History will show, in my opinion, that the Internet is behind the upheaval in our society. But the dire situation in which the middle class now finds itself has been caused primarily by the failure of our politicians to respond appropriately to the challenges and opportunities the digital society presents.
For a comparison of median household incomes by age in 2010 and 2000, see my post in Demo Memo blog.
By Cheryl Russell, editorial director, New Strategist Publications. If you have any questions or comments about the above Q & A, contact
2. Q & A
Update: Great Recession vs Great Depression?
This is an update of the comparison between the Great Recession and the Great Depression published in the February 2011 American Consumers Newsletter (“Score One for the Great Recession“). In that analysis, I compared the two downturns using six demographic measures. At that time, the results showed the Great Recession to be only 35 percent as severe as the Great Depression. How have those numbers changed in the past seven months?
Let’s begin by updating the initial GDP comparison. Back in February, the government had estimated an overall GDP decline of 4 percent during the Great Recession. That number has now been revised downward to 5 percent, but it is still well below the 27 percent GDP decline during the Great Depression. Score: (5/27) x 100 = 19. Using this traditional measure, the Great Recession was 19 percent as severe as the Great Depression. (Back in February, this calculation showed it to be only 15 percent as bad.)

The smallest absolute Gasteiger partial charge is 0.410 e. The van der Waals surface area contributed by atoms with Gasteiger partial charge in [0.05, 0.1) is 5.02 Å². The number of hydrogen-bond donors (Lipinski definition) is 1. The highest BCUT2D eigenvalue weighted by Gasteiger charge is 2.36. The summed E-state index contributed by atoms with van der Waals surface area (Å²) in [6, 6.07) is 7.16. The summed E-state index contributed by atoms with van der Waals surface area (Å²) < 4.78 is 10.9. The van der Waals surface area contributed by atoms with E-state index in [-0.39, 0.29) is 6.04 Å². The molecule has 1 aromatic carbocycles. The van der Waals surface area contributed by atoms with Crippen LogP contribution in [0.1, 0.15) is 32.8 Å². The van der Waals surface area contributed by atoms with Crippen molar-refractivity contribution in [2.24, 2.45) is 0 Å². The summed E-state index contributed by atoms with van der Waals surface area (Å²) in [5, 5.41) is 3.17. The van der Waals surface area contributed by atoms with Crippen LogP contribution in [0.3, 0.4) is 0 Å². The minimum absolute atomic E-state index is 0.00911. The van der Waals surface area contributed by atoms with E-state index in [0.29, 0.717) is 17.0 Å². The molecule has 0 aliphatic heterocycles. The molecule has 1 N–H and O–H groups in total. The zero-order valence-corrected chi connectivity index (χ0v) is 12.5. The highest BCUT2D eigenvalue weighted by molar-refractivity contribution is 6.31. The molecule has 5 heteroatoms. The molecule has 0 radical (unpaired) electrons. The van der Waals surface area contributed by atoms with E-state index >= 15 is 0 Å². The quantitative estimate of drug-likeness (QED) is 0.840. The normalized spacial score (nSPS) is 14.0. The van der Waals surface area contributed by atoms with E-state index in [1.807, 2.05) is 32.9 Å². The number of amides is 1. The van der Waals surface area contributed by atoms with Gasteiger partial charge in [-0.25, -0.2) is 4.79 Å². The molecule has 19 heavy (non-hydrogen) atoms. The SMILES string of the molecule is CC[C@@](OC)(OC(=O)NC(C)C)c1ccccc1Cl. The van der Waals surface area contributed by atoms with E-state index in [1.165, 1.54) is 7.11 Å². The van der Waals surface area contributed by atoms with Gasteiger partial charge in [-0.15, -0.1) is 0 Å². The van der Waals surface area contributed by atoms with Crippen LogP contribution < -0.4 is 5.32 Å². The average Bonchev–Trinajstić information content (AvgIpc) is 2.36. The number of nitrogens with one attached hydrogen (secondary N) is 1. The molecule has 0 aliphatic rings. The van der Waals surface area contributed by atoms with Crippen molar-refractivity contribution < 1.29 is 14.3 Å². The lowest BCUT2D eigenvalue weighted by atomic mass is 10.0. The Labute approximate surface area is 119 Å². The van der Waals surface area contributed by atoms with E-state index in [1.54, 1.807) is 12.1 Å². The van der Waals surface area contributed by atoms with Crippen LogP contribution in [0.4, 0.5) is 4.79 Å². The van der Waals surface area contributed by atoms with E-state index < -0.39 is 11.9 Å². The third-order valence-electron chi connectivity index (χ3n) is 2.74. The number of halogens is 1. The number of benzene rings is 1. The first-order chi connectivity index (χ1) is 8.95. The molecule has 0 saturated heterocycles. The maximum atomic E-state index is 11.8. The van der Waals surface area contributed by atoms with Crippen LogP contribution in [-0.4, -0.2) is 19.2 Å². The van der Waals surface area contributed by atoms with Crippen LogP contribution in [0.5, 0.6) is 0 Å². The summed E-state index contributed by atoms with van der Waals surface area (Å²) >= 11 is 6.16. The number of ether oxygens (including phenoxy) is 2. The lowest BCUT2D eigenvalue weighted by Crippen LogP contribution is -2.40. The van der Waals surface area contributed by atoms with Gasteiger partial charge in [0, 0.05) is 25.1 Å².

Unemployment (no update) The unemployment score has not changed because the Great Recession’s unemployment peak of 10.1 percent in October 2009 still stands, as does the more expansive definition of unemployment (U-6) which peaked at 18.0 percent in January 2010. I averaged these scores against the Great Depression’s unemployment rate of 25.2 percent (10.2/25.2 = 40; 18.0/25.2 = 71; (40+71)/2 = 56). Score = 56.
Homeownership (update) Estimates of the homeownership rate have continued to fall since February, and the 2010 census found an even lower rate than had been estimated. The new numbers suggest that the homeownership rate may have fallen from a peak of 69.0 percent in 2004 to the 65.1 percent found by the 2010 census–a 3.9 percentage point decline. This compares with a 4.2 percentage point decline during the Great Recession. Score: (3.9/4.2) x 100 = 93.
Immigration (update) Since February, there has been an annual update of the number of immigrants coming to the United States, and the new number is somewhat lower. In 2010, 1,042,625 legal immigrants came to the United States, 17.7 percent fewer than during the peak year of 2006. During the Great Depression, legal immigration fell by a much larger 91.8 percent. Score: (17.7/91.8) x 100 = 19.